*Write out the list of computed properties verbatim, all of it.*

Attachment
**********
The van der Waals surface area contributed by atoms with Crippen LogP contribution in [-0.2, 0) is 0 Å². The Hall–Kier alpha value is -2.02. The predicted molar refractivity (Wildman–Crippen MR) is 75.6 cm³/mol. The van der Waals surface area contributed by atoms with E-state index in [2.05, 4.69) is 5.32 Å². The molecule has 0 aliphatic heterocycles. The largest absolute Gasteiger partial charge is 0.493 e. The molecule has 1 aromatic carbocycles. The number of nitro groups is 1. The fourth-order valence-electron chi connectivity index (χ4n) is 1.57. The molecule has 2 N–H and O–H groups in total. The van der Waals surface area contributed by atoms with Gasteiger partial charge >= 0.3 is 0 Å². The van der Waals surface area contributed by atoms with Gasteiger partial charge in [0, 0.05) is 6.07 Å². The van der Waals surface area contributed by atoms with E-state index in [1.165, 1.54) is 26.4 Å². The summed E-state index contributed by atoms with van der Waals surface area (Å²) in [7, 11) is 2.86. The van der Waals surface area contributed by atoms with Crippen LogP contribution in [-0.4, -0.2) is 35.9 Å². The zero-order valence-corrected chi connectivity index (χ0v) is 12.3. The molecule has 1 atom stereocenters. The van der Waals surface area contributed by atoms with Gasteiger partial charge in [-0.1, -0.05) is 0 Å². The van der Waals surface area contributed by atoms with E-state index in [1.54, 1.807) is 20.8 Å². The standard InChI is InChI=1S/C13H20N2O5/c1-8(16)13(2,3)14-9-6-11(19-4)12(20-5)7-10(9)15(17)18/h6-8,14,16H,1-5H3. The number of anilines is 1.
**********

The van der Waals surface area contributed by atoms with Crippen LogP contribution in [-0.2, 0) is 0 Å². The Hall–Kier alpha value is -2.02. The predicted molar refractivity (Wildman–Crippen MR) is 75.6 cm³/mol. The van der Waals surface area contributed by atoms with E-state index in [2.05, 4.69) is 5.32 Å². The molecule has 0 aliphatic heterocycles. The largest absolute Gasteiger partial charge is 0.493 e. The molecule has 1 aromatic carbocycles. The number of nitro groups is 1. The fourth-order valence-electron chi connectivity index (χ4n) is 1.57. The molecule has 2 N–H and O–H groups in total. The van der Waals surface area contributed by atoms with Gasteiger partial charge >= 0.3 is 0 Å². The van der Waals surface area contributed by atoms with Gasteiger partial charge in [0, 0.05) is 6.07 Å². The van der Waals surface area contributed by atoms with E-state index in [1.165, 1.54) is 26.4 Å². The summed E-state index contributed by atoms with van der Waals surface area (Å²) in [7, 11) is 2.86. The van der Waals surface area contributed by atoms with Crippen LogP contribution in [-0.4, -0.2) is 35.9 Å². The zero-order valence-corrected chi connectivity index (χ0v) is 12.3. The molecule has 1 atom stereocenters. The van der Waals surface area contributed by atoms with Gasteiger partial charge in [-0.1, -0.05) is 0 Å². The van der Waals surface area contributed by atoms with E-state index in [1.54, 1.807) is 20.8 Å². The standard InChI is InChI=1S/C13H20N2O5/c1-8(16)13(2,3)14-9-6-11(19-4)12(20-5)7-10(9)15(17)18/h6-8,14,16H,1-5H3. The number of anilines is 1.